- The Washington Times - Monday, November 28, 2005

There’s one unlikely gadget almost certain to find a place atop my holiday gift list — the $99 Logitech Harmony 520.

Its Fremont, Calif., seller touts it as “the first activity-based remote” that has “a simple online setup process for complete customization.”

You can set up the remote to work with your TV, digital cable box and DVD player/VCR combo using a computer and the Logitech Harmony Web site. Once configured, one press of a button will turn on the TV and digital cable or the TV and DVD player. And, just about everything works perfectly.

This is important to a couch potato such as I — and for several reasons. One is, to my shame, that I have somehow irretrievably misplaced the DVD/VCR remote. That means aerobics anytime I want to watch a Netflix video rental. Now, I can sit back and relax, leaving the exercise to the gym, where it belongs.

Another is that this remote, again costing just $99 or less, simplifies operating your gear. Press “Watch TV” and both the TV and cable box turn on; press the power button and they both turn off. Menu commands for each device and for the cable service in general all come through on the Harmony 520. One small command on the DVD player didn’t work right, but was corrected quickly.

I like the online configuration, although, truth be told, it only worked on a Windows-based computer and not, as advertised, on a Mac running OS X.

Once installed, the Harmony software updated the remote with new programming from the Web and then led me through each step of setting up my devices. I could have had any number of items, I suppose, running off of the Harmony 520, but for now, our three units were enough.

One caution — take the time and get the precise model numbers for each item you want to add. This really is essential to making the online setup process work.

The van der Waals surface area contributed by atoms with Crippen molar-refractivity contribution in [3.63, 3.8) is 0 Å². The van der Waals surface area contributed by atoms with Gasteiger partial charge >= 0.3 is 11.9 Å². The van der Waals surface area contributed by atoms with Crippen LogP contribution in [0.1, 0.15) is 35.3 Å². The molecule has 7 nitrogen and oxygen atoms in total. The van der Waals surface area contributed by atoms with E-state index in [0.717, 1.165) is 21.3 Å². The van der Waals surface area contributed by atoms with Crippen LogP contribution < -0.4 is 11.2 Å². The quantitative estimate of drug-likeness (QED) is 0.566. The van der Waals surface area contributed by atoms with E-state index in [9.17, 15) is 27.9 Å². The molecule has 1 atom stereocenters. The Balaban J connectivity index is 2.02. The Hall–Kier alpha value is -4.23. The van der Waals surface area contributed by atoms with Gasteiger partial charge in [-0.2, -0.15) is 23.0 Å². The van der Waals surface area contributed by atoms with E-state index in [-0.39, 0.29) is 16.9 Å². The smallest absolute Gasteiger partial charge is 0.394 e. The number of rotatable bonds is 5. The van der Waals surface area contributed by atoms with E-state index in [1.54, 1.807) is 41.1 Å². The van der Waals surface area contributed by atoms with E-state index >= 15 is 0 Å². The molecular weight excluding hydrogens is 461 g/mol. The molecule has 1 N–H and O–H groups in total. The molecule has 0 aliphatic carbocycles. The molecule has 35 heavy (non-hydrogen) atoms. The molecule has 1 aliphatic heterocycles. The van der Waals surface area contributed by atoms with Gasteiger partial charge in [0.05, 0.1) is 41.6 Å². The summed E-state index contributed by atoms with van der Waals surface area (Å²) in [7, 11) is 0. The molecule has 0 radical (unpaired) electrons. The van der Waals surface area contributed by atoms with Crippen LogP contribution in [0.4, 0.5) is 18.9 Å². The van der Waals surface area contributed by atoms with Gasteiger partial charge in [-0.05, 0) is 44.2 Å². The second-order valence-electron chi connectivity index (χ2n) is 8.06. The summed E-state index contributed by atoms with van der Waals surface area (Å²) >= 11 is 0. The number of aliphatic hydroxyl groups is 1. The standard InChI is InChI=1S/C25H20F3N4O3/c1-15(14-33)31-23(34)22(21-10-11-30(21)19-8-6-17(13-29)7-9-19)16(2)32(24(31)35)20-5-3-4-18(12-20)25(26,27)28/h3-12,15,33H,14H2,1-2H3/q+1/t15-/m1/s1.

Other users and reviewers, such as my colleague, David Coursey of the “Gearlog” podcast (www.gearlog.com), say they’ve had less success with the Harmony’s big brother, the Harmony 880, at up to $249, claiming their audio/video gear was too old. That might be the case, but I had no difficulty with a 10-year-old RCA TV, a three-year-old (at least) Motorola cable box and a two-year-old Toshiba DVD/VCR unit. My advice? Start with the Harmony 520, and see whether it works for you. Details can be found at www.logitech.com, and it will be well worth it, in my opinion.

• SPEAKING OF NETFLIX, which may be one of the best online commerce ideas ever, the Web-based DVD rental service is offering gift subscriptions via www.netflix.com. If you haven’t heard of Netflix, here’s how it works: Sign up, specify DVDs you want and they come in the mail, with a postage-paid return envelope. For my money, it’s easier and better than going to a video-rental store, and there are no late fees. One popular monthly subscription offers three DVDs at a time for less than $18; a three-month gift will cost you less than $54.

• WEB PROJECTS, ANYONE? Matthew MacDonald’s new book, “Creating Web Sites, The Missing Manual,” from O’Reilly Media of Sebastopol, Calif., is an entertaining romp through the basics (and beyond) of Web site creation, all for $29.95.

E-mail [email protected] or visit https://www.kellner.us

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